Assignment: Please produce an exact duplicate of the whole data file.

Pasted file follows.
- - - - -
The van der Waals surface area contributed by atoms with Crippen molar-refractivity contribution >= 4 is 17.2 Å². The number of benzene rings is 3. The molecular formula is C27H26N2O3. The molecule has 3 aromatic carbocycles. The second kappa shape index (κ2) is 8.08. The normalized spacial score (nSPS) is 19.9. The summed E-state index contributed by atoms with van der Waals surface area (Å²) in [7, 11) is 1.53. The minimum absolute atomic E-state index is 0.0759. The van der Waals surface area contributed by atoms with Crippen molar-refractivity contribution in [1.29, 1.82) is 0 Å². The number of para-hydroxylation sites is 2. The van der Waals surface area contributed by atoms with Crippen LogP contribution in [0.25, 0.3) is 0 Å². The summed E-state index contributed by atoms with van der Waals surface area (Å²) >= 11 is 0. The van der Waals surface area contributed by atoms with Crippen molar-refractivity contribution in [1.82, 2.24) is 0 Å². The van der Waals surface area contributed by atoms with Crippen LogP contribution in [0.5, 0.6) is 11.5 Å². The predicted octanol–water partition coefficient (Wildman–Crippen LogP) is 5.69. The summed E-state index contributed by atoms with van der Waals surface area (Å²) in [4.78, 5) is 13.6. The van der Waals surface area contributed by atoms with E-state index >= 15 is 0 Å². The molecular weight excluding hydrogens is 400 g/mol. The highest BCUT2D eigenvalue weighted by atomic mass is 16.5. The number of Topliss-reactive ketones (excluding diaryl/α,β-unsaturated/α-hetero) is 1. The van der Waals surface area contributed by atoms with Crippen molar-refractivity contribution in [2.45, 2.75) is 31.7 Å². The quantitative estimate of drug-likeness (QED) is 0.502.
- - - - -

The van der Waals surface area contributed by atoms with Crippen molar-refractivity contribution >= 4 is 17.2 Å². The number of benzene rings is 3. The molecular formula is C27H26N2O3. The molecule has 3 aromatic carbocycles. The second kappa shape index (κ2) is 8.08. The normalized spacial score (nSPS) is 19.9. The summed E-state index contributed by atoms with van der Waals surface area (Å²) in [7, 11) is 1.53. The minimum absolute atomic E-state index is 0.0759. The van der Waals surface area contributed by atoms with Crippen molar-refractivity contribution in [1.29, 1.82) is 0 Å². The number of para-hydroxylation sites is 2. The van der Waals surface area contributed by atoms with Crippen LogP contribution in [0.25, 0.3) is 0 Å². The summed E-state index contributed by atoms with van der Waals surface area (Å²) >= 11 is 0. The van der Waals surface area contributed by atoms with Crippen molar-refractivity contribution in [1.82, 2.24) is 0 Å². The van der Waals surface area contributed by atoms with Crippen LogP contribution in [0.5, 0.6) is 11.5 Å². The predicted octanol–water partition coefficient (Wildman–Crippen LogP) is 5.69. The summed E-state index contributed by atoms with van der Waals surface area (Å²) in [4.78, 5) is 13.6. The van der Waals surface area contributed by atoms with E-state index >= 15 is 0 Å². The molecular weight excluding hydrogens is 400 g/mol. The highest BCUT2D eigenvalue weighted by atomic mass is 16.5. The number of Topliss-reactive ketones (excluding diaryl/α,β-unsaturated/α-hetero) is 1. The van der Waals surface area contributed by atoms with Crippen molar-refractivity contribution in [2.45, 2.75) is 31.7 Å². The quantitative estimate of drug-likeness (QED) is 0.502.